A lot of this stuff was shown in earlier posts on this thread.  Not many folks know how little it costs to adopt this carbide bit technology.  Most of the items shown are hidden deep in obscure catalogs and learning what low budget tools are available is the hardest part.   


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wobblywalrus
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« Reply #36 on: December 28, 2015, 12:18:15 AM »

Concerns about me taking a perfectly good carbon steel bolt off my bike and installing a titanium bolt I made are valid.  Does anyone have a good reference for titanium fastener design?  It is easy to figure out the clamping force provided by the carbon steel bolt.  Now I need to check the titanium bolt I made and to verify it provides equal or greater clamping force.  Also, I want to design titanium fasteners.  Everything I have is for carbon or stainless steel and it does not apply to ti.
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« Reply #37 on: December 28, 2015, 04:45:21 AM »

Bo,

I seem to recall some very basic information buried deep somewhere on the ARP website.   You might also try the websites of the Ti material suppliers or check the Government's aerospace suppliers.    Some manufacturers are going to consider what you are looking for proprietary/trade secret info.

 cheers
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« Reply #38 on: December 28, 2015, 11:11:17 AM »

Shouldn't be any secret about the strength of the materials. High strength CS bolts are going to have better clamping capacity than TI, they just weigh more.

Rouse 
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Johnnie Rouse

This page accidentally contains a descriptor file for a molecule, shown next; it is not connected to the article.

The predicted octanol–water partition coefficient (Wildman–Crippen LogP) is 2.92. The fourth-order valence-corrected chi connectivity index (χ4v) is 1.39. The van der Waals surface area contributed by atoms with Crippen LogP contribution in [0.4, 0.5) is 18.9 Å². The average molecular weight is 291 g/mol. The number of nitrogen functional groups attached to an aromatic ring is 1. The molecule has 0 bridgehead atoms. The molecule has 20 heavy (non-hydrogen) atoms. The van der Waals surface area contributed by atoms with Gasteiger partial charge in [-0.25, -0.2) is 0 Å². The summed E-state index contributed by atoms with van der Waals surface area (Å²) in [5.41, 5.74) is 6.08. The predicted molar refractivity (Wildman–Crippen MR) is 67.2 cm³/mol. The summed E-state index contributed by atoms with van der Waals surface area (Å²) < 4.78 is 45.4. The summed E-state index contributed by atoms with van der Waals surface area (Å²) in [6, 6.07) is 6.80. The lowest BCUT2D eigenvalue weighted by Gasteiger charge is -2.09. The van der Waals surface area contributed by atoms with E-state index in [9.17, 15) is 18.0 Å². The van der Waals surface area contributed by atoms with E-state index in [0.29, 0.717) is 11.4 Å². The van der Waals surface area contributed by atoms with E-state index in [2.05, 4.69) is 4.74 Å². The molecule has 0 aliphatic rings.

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« Reply #39 on: December 28, 2015, 12:04:25 PM »

WW;

This has some useful info and it also references other documents that may be of interest.

Regards, Neil  Tucson, AZ

* MSFC-STD-557-B.pdf (123.21 KB - downloaded 88 times.)
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« Reply #40 on: December 29, 2015, 01:35:33 PM »

Thanks for all of the advice.  My son, Johann, who works at the nuke plant, told me what they do.  Three factors influenced my decision which pertains to clamping force.  This is critical in this application.  The frame is held together with bolts.

1)  I have good data about the grade 10.9 carbon steel bolts that originally came in the bike.  I do not know the grade of the stainless steel fasteners I am replacing them with.

2)  The data I have on the carbon steel bolts and nuts indicates they should be used only once in critical applications.  The ones I am using are 12 years old and have been reused a bunch of times.

3)  The carbon steel bolts are reasonably priced.

The decision is to install all new carbon steel bolts and nuts in the critical locations on the frame and forks.

  I do not have much data about the have a lot of daThey are OEM fasteners, stainless steel bolts I am  and this bike will be moving well above the operational envelope it was pey need to provide adequate 
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Polyhead
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« Reply #41 on: January 12, 2016, 10:13:15 PM »